JM: I know that, during the apathy of a certain period of the 70s I can hear that fatigue in my own singing. You do catch the feel... I'm a very sensitive, thin-skinned person, so I'm kind of like an antenna. If there is a prevailing feeling around me, then certainly I reflect that.
RS: There's a very strong, up feeling to it in comparison to some of the earlier works.
JM: The Nordic melancholy is still winding its way through but, yeah, there's a lot more joy, I think, in this album than... Some of the earlier albums had that feeling. I think I'm going into my second childhood now.
RS: Any particular track would amplify that?
JM: [sings] "Yes, I do, I love ya." "Underneath the Streetlight" for sure. That is really fun to sing. "You're so square, baby. I don't care." From "Rock Around the Clock". That's got a lot of fun to it. The cool is like, coolly fun. It's kind of, how would you call it, tongue-in-cheek, I guess. The stiff upper lip formula.
RS: The English would like that one.
JM: The English would like this one. Be cool. It's the American equivalent of that. There's a song you didn't hear yet called "Chinese Café", which is a bit of nostalgia. It's like the reflection back to the days when you would hang around a certain café and drop your dimes in the jukebox and put on something schmaltzy and dream into your Coca Cola.
RS: Nowadays you just dream into your coke.
JM: Let's see what else is on there. There's one called, "You dream flat tires".
RS: Intriguing title.
JM: It's fun. It's like a rock shuffle.
RS: Where did it come from?
JM: "You dream flat tires"? That's too personal [laughs]. No, it's just a story about a character who is traumatized by the very existence of the real thing. [sings] "It's the real thing." Searching, searching, searching for the real thing and coming up across it, goes into catatonia. He has a kind of a dream. He puts on the brakes. Actually, he just blows a tire. He just can't handle it. So, that's basically what that's about. Fear of loving. A lot of the album has that as a reoccurring theme. What love is, what love isn't. My favourite themes: what is it? what isn't it? I think it's inexhaustible, isn't it? You could beat around that one for many lifetimes.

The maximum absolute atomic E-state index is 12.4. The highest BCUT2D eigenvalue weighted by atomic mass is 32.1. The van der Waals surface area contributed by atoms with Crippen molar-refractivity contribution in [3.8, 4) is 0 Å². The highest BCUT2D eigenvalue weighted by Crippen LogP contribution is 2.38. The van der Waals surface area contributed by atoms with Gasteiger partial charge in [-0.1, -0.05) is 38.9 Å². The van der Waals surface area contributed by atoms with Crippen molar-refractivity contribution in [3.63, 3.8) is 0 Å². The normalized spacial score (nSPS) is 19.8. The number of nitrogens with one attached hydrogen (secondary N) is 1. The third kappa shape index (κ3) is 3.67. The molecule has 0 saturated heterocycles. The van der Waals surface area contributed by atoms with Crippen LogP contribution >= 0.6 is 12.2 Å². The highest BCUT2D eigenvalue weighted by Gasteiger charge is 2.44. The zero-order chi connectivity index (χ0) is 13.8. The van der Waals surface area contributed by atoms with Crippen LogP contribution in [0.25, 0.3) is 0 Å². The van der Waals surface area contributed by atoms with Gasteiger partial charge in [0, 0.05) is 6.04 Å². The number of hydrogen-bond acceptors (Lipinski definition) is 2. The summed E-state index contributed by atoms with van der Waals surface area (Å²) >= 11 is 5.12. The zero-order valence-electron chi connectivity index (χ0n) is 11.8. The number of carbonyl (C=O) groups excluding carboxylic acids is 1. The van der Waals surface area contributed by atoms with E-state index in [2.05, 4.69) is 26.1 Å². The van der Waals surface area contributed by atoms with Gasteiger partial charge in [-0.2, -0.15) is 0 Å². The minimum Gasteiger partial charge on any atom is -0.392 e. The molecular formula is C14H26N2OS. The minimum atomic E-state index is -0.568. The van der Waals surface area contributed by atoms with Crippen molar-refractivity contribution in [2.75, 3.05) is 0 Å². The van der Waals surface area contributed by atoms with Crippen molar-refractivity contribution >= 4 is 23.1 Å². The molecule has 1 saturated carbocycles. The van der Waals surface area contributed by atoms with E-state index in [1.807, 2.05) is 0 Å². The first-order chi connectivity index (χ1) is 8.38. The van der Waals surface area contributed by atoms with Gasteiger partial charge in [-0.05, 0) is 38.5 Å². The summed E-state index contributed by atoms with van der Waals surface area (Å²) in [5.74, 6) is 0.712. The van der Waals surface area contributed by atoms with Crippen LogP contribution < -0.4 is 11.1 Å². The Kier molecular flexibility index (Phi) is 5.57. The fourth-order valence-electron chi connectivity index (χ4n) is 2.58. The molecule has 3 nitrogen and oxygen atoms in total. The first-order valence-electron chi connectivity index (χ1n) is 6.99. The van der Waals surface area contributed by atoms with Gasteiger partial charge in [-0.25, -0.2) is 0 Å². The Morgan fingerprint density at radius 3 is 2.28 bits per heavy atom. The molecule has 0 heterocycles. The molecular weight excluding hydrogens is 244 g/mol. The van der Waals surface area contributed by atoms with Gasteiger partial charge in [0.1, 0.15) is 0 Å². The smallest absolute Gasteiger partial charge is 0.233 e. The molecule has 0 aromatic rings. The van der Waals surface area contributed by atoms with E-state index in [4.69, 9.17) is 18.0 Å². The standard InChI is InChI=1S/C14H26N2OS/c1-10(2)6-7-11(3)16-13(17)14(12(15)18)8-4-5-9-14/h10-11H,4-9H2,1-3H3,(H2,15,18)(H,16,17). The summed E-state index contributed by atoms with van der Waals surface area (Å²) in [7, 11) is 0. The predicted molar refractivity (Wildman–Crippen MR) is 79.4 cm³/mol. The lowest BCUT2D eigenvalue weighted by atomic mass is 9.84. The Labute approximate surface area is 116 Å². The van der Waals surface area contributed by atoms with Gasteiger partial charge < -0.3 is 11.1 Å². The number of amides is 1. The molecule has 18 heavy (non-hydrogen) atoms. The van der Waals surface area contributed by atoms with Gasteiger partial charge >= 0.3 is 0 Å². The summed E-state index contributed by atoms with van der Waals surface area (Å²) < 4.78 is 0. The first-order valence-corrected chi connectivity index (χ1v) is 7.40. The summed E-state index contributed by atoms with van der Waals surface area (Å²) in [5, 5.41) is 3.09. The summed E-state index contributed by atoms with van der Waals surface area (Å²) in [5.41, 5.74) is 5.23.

RS: Well, let's hope she continues to do just that. The remarkable Joni Mitchell, who was talking to me in Los Angeles at the time of making the album, "Wild Things Run Fast". I hope you enjoyed the interview and that also you're interested in a special competition organized by CBS Records. If you can answer the following six questions correctly, you've got a chance to win as a first prize a personally signed copy of Joni's album "Wild Things Run Fast" plus a personally signed fine-art print of the original artwork to the sleeve of that album.
And, even if you don't win the first prize, you've got a chance to win one of a hundred copies of those fine-art prints, also personally signed.
And the questions are as follows:
Question 1: What is Joni Mitchell's nationality?
Question 2: What's the title of Joni's only British chart single to date?
Question 3 Joni Mitchell appeared in England in front of 72,000 fans at Wembley with Crosby, Stills, Nash and Young. Was that in 1970, 1972, or in 1974?
Question 4: Who had the original hit single, "Baby, I don't care"?
Question 5: As the composer of "Both Sides Now", Joni's had many other artists cover that song, but which artists had the biggest chart success with it in Britain?
And finally, question 6: Which famous singer of soul classics such as "Three Times a Lady" and "Truly" can be heard on Joni's new album WTRF on backup vocals?
Send your answers to EPA Marketing Department, CBS Records, 17-19 Soho Square, London W1V 6HE. Clearly mark them "Joni Mitchell competition".
Good luck to you! And remember that closing date, the 30th of April.